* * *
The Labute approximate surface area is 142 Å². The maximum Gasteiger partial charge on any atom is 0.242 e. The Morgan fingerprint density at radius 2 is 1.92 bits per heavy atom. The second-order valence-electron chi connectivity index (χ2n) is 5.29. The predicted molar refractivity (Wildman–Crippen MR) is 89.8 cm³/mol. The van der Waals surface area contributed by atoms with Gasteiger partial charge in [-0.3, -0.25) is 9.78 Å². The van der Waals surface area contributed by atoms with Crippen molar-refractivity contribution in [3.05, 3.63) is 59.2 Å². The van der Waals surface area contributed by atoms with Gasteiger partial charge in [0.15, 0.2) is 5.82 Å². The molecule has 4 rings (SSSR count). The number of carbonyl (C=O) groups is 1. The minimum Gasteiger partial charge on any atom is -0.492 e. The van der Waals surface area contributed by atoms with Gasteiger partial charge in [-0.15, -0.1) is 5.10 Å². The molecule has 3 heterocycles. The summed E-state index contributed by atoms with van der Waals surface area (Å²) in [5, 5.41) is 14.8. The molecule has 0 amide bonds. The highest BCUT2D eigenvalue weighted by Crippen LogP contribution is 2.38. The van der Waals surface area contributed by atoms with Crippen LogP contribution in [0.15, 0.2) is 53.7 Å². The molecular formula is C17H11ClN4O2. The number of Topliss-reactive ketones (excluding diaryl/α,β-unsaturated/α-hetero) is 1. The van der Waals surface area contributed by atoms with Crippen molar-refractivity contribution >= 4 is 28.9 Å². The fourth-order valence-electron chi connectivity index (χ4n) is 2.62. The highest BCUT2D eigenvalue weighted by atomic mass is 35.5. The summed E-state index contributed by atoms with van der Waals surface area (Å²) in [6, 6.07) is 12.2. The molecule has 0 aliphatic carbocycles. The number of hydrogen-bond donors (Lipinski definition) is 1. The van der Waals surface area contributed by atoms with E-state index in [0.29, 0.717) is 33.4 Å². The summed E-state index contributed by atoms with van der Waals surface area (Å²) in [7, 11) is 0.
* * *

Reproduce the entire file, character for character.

The Labute approximate surface area is 142 Å². The maximum Gasteiger partial charge on any atom is 0.242 e. The Morgan fingerprint density at radius 2 is 1.92 bits per heavy atom. The second-order valence-electron chi connectivity index (χ2n) is 5.29. The predicted molar refractivity (Wildman–Crippen MR) is 89.8 cm³/mol. The van der Waals surface area contributed by atoms with Gasteiger partial charge in [-0.3, -0.25) is 9.78 Å². The van der Waals surface area contributed by atoms with Crippen molar-refractivity contribution in [3.05, 3.63) is 59.2 Å². The van der Waals surface area contributed by atoms with Gasteiger partial charge in [0.15, 0.2) is 5.82 Å². The molecule has 4 rings (SSSR count). The number of carbonyl (C=O) groups is 1. The minimum Gasteiger partial charge on any atom is -0.492 e. The van der Waals surface area contributed by atoms with Gasteiger partial charge in [-0.15, -0.1) is 5.10 Å². The molecule has 3 heterocycles. The summed E-state index contributed by atoms with van der Waals surface area (Å²) in [5, 5.41) is 14.8. The molecule has 0 amide bonds. The highest BCUT2D eigenvalue weighted by Crippen LogP contribution is 2.38. The van der Waals surface area contributed by atoms with Crippen LogP contribution in [0.15, 0.2) is 53.7 Å². The molecular formula is C17H11ClN4O2. The number of Topliss-reactive ketones (excluding diaryl/α,β-unsaturated/α-hetero) is 1. The van der Waals surface area contributed by atoms with Crippen molar-refractivity contribution >= 4 is 28.9 Å². The fourth-order valence-electron chi connectivity index (χ4n) is 2.62. The highest BCUT2D eigenvalue weighted by atomic mass is 35.5. The summed E-state index contributed by atoms with van der Waals surface area (Å²) in [6, 6.07) is 12.2. The molecule has 0 aliphatic carbocycles. The number of hydrogen-bond donors (Lipinski definition) is 1. The van der Waals surface area contributed by atoms with E-state index in [0.29, 0.717) is 33.4 Å². The summed E-state index contributed by atoms with van der Waals surface area (Å²) in [7, 11) is 0.